“I’m free from the chain gang now:” Building the Railroads of the South and Convict Labor Leasing at History Happy Hour

Join the Chester Inn State Historic Site and Museum on September 21st at 6:30 pm as we welcome Joshua Dacey, Site Manager at the Chester Inn Museum for this month’s History Happy Hour!


At the conclusion of the Civil War officials at the state and local levels in many of the former Confederate states vigorously fought to keep a racial caste system in place. This early Jim Crow period saw the enactment of laws and “Black Codes” specifically targeted at formerly enslaved individuals. For generations, skilled and unskilled enslaved men, women, and children were “hired out” to perform menial labor that their enslavers financially profited from. In a new system of convict labor leasing that developed after the Civil War, state and county governments likewise profited by using their prison populations to labor on commercial or private projects such as road construction, railway maintenance, logging, or mining.  What allowed them to do so was a loophole in the 13th Amendment that stipulates “involuntary servitude” will only be used as “punishment for a crime.” Beginning in 1866 and continuing until 1886, Tennessee quickly became one of the first states to implement convict labor leasing. Evidence also indicates that a system of convict labor leasing was utilized in Jonesborough as early as 1822. Mr. Dacey will be talking about all this and more. The program is entitled “I’m free from the chain gang now:” Building the Railroads of the South and Convict Labor Leasing. It will begin at 6:30 pm in the International Storytelling Festival. The program is free and open to the public!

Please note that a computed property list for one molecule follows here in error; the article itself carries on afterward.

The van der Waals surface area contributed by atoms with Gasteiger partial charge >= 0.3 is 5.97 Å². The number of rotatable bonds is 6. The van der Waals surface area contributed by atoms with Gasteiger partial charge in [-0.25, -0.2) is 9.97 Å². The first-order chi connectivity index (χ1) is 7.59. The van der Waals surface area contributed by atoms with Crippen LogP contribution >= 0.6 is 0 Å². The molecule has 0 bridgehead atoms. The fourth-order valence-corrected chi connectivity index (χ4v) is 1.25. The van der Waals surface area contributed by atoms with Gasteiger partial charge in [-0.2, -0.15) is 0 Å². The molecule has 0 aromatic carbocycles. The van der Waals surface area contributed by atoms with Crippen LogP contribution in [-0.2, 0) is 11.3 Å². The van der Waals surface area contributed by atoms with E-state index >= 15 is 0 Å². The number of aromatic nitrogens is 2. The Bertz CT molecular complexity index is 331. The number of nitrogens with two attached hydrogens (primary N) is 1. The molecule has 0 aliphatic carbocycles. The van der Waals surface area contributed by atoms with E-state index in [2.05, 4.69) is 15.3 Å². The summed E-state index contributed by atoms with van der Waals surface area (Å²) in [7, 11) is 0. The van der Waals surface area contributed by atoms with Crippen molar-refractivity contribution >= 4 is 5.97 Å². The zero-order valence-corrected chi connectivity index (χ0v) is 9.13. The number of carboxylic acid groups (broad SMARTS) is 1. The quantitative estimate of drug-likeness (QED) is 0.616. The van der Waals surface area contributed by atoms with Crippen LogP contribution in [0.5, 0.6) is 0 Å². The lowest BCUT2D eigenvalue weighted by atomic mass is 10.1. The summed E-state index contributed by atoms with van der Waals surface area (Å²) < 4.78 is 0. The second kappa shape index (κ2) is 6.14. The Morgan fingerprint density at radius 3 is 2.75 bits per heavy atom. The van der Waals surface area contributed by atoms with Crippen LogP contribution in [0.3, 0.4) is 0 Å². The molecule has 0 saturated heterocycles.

The 2023 season of History Happy Hour will run from April through November with a new program every third Thursday of the month. The full schedule is available on the Chester Inn’s Facebook page and the Heritage Alliance’s website. If you can’t attend History Happy Hour in person, each program will be livestreamed to the Chester Inn Museum’s Facebook page.


This project is funded under an agreement with the Tennessee Department of Environment and Conservation, Tennessee Historical Commission.